This article is from the sci.fractals FAQ, by Michael C. Taylor and Jean-Pierre Louvet with numerous contributions by others.

A strange attractor is the limit set of a chaotic trajectory. A

strange attractor is an attractor that is topologically distinct from

a periodic orbit or a limit cycle. A strange attractor can be

considered a fractal attractor. An example of a strange attractor is

the Henon attractor.

Consider a volume in phase space defined by all the initial conditions

a system may have. For a dissipative system, this volume will shrink

as the system evolves in time (Liouville's Theorem). If the system is

sensitive to initial conditions, the trajectories of the points

defining initial conditions will move apart in some directions, closer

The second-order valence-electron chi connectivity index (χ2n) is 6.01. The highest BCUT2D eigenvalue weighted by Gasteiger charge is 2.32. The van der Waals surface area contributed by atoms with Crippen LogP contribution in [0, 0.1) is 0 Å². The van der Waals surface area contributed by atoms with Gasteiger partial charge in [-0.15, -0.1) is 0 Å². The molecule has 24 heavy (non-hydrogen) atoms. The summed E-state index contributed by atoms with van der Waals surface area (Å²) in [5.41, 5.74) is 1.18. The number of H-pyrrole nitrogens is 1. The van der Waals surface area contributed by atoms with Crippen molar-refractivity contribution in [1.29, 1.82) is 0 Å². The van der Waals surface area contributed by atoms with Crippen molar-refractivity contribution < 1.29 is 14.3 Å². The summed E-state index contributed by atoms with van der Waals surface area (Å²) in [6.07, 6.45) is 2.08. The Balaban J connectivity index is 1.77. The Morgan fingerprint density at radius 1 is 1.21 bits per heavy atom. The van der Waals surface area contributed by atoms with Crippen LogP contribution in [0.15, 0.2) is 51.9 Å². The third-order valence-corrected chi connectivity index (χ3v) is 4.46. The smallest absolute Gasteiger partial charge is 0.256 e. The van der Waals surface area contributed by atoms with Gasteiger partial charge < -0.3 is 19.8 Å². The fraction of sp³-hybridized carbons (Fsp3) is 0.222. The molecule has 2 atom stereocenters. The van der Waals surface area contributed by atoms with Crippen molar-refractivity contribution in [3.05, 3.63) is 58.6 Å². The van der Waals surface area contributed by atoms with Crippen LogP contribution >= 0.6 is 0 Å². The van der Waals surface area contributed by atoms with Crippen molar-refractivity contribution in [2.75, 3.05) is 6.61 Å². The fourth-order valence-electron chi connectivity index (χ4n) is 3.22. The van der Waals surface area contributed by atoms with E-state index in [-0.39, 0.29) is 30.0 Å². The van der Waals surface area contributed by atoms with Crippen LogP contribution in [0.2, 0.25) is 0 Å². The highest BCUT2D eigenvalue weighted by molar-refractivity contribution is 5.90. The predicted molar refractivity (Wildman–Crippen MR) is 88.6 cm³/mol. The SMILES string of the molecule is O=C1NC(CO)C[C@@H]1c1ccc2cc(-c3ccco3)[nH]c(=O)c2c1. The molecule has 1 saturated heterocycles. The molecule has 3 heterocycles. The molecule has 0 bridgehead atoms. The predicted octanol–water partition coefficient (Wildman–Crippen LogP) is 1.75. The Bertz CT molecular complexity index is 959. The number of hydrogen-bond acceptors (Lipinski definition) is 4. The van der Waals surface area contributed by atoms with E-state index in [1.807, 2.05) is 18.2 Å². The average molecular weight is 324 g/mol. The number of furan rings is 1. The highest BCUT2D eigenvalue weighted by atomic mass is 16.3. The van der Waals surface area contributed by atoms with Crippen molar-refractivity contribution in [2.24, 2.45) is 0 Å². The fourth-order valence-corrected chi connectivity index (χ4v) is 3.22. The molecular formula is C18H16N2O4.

in others, but there will be a net shrinkage in volume. Ultimately,

all points will lie along a fine line of zero volume. This is the

strange attractor. All initial points in phase space which ultimately

land on the attractor form a Basin of Attraction. A strange attractor

results if a system is sensitive to initial conditions and is not

conservative.

Note: While all chaotic attractors are strange, not all strange

attractors are chaotic.

Reference:

1. Grebogi, et al., Strange Attractors that are not Chaotic, "Physica

D" 13 (1984), pp. 261-268.

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